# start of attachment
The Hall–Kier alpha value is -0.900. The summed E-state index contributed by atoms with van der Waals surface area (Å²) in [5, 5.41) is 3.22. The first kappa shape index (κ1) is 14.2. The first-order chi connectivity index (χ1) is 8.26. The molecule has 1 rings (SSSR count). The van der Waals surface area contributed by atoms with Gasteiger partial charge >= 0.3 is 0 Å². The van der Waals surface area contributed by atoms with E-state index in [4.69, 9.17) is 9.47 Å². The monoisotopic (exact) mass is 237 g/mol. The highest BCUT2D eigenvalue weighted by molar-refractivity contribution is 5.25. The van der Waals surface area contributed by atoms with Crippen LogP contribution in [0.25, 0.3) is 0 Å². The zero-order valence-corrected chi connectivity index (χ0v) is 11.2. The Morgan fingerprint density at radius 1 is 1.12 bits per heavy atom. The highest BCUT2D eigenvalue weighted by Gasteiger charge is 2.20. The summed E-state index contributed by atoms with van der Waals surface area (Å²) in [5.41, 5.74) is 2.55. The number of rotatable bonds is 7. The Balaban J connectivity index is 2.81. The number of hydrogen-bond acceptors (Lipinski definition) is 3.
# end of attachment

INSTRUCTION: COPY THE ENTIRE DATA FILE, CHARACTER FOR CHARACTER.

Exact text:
The Hall–Kier alpha value is -0.900. The summed E-state index contributed by atoms with van der Waals surface area (Å²) in [5, 5.41) is 3.22. The first kappa shape index (κ1) is 14.2. The first-order chi connectivity index (χ1) is 8.26. The molecule has 1 rings (SSSR count). The van der Waals surface area contributed by atoms with Gasteiger partial charge >= 0.3 is 0 Å². The van der Waals surface area contributed by atoms with E-state index in [4.69, 9.17) is 9.47 Å². The monoisotopic (exact) mass is 237 g/mol. The highest BCUT2D eigenvalue weighted by molar-refractivity contribution is 5.25. The van der Waals surface area contributed by atoms with Crippen LogP contribution in [0.25, 0.3) is 0 Å². The zero-order valence-corrected chi connectivity index (χ0v) is 11.2. The Morgan fingerprint density at radius 1 is 1.12 bits per heavy atom. The highest BCUT2D eigenvalue weighted by Gasteiger charge is 2.20. The summed E-state index contributed by atoms with van der Waals surface area (Å²) in [5.41, 5.74) is 2.55. The number of rotatable bonds is 7. The Balaban J connectivity index is 2.81. The number of hydrogen-bond acceptors (Lipinski definition) is 3.